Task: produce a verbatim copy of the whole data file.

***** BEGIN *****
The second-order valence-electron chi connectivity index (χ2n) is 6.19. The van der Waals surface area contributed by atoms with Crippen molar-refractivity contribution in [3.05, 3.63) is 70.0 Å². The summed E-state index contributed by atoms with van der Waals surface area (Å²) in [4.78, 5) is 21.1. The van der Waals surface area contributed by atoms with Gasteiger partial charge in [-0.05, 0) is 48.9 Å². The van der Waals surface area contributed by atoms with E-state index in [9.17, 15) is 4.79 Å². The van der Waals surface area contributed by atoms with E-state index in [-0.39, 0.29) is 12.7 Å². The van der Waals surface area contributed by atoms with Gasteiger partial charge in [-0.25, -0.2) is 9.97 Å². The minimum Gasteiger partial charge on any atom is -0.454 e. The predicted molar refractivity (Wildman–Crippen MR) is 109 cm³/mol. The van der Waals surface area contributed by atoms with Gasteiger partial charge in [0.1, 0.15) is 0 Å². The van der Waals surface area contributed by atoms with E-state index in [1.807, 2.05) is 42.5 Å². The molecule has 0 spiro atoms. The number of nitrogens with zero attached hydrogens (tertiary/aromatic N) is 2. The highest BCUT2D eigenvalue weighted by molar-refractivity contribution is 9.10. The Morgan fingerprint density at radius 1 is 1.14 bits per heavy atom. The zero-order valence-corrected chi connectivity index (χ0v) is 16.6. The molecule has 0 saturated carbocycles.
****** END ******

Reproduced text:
The second-order valence-electron chi connectivity index (χ2n) is 6.19. The van der Waals surface area contributed by atoms with Crippen molar-refractivity contribution in [3.05, 3.63) is 70.0 Å². The summed E-state index contributed by atoms with van der Waals surface area (Å²) in [4.78, 5) is 21.1. The van der Waals surface area contributed by atoms with Gasteiger partial charge in [-0.05, 0) is 48.9 Å². The van der Waals surface area contributed by atoms with E-state index in [9.17, 15) is 4.79 Å². The van der Waals surface area contributed by atoms with E-state index in [-0.39, 0.29) is 12.7 Å². The van der Waals surface area contributed by atoms with Gasteiger partial charge in [-0.25, -0.2) is 9.97 Å². The minimum Gasteiger partial charge on any atom is -0.454 e. The predicted molar refractivity (Wildman–Crippen MR) is 109 cm³/mol. The van der Waals surface area contributed by atoms with Gasteiger partial charge in [0.1, 0.15) is 0 Å². The van der Waals surface area contributed by atoms with E-state index in [1.807, 2.05) is 42.5 Å². The molecule has 0 spiro atoms. The number of nitrogens with zero attached hydrogens (tertiary/aromatic N) is 2. The highest BCUT2D eigenvalue weighted by molar-refractivity contribution is 9.10. The Morgan fingerprint density at radius 1 is 1.14 bits per heavy atom. The zero-order valence-corrected chi connectivity index (χ0v) is 16.6. The molecule has 0 saturated carbocycles.